Housing lead Cllr Clayeon McKenzie said: “Fire safety has always been a priority for the council, but the tragic fire at Grenfell Tower in 2017 showed that we needed to do even more to ensure people in Hackney are safe in their homes. “The work at the Nye Bevan estate demonstrates that we’re not just improving fire safety when required to do so, but going above and beyond by proactively investing in Hackney’s homes and estates and reducing risks from fire as much as possible.” 

The government provided a £1bn building safety fund in the March budget, though campaigners have pointed out that such a figure does not come close to addressing the scale of the problem, going on to hit out at the “illogical” decision to allocate the fund on a first-come-first-served basis. 

In a 20 November letter to Chancellor Rishi Sunak, campaigners added: “We bought our homes in good faith and the fire safety crisis has taken away any sense of security in our home; a sentiment that has only been multiplied during the coronavirus pandemic. 

“The clear conclusion of Dame Hackitt’s review into building regulations [was] that the systemic failure created a cultural issue across the sector, described as a ‘race to the bottom’ caused either through ignorance, indifference, or because the system does not facilitate good practice. [The] government has accepted this conclusion yet continues to refuse to commit funding beyond a fraction of the true required costs to remediate.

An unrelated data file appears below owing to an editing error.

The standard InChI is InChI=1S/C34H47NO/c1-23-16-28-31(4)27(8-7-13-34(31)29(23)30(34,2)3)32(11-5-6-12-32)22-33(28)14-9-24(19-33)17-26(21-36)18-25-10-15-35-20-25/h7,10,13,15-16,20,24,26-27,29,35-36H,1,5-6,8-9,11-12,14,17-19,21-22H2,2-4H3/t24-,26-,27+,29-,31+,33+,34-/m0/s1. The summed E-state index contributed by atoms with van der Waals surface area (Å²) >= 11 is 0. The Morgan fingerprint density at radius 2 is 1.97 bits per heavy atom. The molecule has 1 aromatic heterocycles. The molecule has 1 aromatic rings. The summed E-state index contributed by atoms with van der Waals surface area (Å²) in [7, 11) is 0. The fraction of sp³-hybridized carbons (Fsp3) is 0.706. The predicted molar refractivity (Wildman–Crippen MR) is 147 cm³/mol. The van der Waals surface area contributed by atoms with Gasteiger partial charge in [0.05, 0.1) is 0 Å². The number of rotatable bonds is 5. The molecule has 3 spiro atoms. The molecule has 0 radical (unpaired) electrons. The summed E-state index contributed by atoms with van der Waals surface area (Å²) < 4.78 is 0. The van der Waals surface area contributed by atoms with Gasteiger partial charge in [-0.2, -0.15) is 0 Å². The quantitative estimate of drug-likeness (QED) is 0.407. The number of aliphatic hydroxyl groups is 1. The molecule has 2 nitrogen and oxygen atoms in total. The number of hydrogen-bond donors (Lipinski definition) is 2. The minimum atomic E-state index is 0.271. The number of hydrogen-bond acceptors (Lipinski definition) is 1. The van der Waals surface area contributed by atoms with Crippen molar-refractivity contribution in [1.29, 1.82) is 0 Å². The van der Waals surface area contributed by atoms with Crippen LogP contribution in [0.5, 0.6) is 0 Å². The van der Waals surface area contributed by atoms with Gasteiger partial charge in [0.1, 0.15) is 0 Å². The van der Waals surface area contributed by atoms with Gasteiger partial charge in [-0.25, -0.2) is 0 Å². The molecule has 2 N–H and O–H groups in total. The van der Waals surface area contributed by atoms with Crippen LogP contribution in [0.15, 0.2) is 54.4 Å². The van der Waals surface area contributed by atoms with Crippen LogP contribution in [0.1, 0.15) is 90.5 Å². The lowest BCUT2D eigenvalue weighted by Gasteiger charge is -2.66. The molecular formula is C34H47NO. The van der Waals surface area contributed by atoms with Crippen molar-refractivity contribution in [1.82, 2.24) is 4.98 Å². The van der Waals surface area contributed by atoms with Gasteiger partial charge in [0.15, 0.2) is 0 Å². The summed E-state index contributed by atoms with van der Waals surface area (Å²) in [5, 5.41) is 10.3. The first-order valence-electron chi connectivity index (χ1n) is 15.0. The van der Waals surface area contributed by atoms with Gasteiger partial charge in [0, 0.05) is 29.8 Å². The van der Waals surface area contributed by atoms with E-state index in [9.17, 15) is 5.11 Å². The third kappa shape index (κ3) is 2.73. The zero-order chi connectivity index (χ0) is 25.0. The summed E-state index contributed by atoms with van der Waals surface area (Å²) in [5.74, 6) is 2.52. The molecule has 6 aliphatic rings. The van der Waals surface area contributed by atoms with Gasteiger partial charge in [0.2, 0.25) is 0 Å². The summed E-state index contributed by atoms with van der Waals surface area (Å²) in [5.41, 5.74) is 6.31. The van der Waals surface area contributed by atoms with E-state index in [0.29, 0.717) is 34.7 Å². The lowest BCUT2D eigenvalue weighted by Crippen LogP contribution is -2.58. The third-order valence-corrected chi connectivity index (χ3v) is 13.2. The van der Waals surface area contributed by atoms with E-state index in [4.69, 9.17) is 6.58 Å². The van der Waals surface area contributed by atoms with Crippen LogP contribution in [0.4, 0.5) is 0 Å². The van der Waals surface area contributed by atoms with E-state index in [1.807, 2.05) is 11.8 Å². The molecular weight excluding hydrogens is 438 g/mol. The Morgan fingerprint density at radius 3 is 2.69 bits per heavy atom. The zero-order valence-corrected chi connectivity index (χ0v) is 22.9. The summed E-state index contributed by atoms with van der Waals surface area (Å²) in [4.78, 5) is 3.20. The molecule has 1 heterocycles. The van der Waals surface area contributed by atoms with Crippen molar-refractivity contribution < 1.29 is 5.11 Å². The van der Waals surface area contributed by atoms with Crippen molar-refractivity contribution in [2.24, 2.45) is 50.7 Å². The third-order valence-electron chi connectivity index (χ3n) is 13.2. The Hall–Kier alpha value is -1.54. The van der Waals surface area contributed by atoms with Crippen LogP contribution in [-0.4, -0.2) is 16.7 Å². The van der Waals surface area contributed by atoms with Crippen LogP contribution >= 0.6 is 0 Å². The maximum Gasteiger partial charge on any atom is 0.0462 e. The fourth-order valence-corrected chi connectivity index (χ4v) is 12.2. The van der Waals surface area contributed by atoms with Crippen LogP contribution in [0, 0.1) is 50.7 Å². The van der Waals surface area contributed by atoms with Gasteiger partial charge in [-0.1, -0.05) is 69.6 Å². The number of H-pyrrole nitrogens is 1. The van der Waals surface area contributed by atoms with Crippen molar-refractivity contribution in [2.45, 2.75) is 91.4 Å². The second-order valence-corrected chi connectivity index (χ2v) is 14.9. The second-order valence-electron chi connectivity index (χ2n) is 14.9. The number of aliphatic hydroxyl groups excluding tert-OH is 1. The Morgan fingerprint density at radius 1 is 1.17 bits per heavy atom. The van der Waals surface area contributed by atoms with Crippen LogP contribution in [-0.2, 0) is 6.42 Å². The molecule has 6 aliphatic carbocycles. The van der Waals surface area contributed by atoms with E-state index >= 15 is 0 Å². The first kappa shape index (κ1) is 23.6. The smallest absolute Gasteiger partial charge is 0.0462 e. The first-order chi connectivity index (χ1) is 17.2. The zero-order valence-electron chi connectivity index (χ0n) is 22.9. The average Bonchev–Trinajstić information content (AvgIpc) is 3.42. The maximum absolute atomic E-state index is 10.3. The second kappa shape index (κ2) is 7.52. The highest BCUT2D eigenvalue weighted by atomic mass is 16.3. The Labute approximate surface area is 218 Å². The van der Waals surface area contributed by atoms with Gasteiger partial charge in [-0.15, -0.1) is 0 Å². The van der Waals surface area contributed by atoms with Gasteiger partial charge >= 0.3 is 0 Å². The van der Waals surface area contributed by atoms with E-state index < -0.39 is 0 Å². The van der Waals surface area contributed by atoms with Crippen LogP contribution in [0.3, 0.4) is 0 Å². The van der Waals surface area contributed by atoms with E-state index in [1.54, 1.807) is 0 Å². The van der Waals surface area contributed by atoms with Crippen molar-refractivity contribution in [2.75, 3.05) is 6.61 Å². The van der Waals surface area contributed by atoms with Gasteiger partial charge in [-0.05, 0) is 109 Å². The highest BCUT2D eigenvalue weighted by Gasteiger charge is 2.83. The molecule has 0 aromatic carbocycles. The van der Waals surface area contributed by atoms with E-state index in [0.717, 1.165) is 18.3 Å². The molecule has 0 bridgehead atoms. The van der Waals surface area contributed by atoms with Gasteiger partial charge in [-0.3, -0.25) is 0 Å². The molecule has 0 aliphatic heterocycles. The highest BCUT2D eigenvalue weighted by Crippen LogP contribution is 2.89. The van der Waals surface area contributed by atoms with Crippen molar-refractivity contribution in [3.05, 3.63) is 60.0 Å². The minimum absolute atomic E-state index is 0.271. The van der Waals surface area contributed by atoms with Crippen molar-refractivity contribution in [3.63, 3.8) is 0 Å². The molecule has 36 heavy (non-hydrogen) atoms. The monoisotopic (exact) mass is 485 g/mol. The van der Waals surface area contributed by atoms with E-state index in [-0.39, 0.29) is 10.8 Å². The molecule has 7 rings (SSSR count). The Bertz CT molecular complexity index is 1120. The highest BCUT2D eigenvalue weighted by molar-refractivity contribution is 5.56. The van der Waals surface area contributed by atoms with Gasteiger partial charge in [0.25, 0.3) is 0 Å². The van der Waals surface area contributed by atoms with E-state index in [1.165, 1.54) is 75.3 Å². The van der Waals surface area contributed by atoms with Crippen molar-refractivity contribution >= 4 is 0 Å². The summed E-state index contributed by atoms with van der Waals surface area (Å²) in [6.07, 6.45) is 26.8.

“For years, Conservative ministers repeated that leaseholders should be protected from costs and building owners and developers should ‘do the right thing’. These welcome statements were never backed up by any legislation, and most private and social sector building owners have continued to pass costs onto leaseholders.” 

Following the Chancellor’s comprehensive spending review on 25 November, campaigners said they were “devastated” at the fact that the Chancellor did not address when funds would be made available for remedial works to remove unsafe cladding.

Cllr Sem Moema, mayoral adviser for private renting and housing affordability, said: “More than three years on from the Grenfell tragedy, residents should not still be facing a battle to ensure their homes are made safe, and leaseholders with no responsibility for decades of inadequate building regulations should not be bearing the brunt of the cost of this.

“We do not own any buildings with cladding that needs to be replaced due to changes in building regulations. However, we are investing in new external insulation on some of our older buildings to bring them up to the highest fire safety standards, even where there has been no significant fire safety risk or legal requirement to do so, without passing the cost of this to homeowners.

“But elsewhere in the borough we’ve seen too many people face astronomical bills for fire safety work, trapped in homes they cannot sell or remortgage, and raising serious issues about their safety where they live. The longer this goes on the more stress and uncertainty this scandal causes, which is why the government needs to take action now.”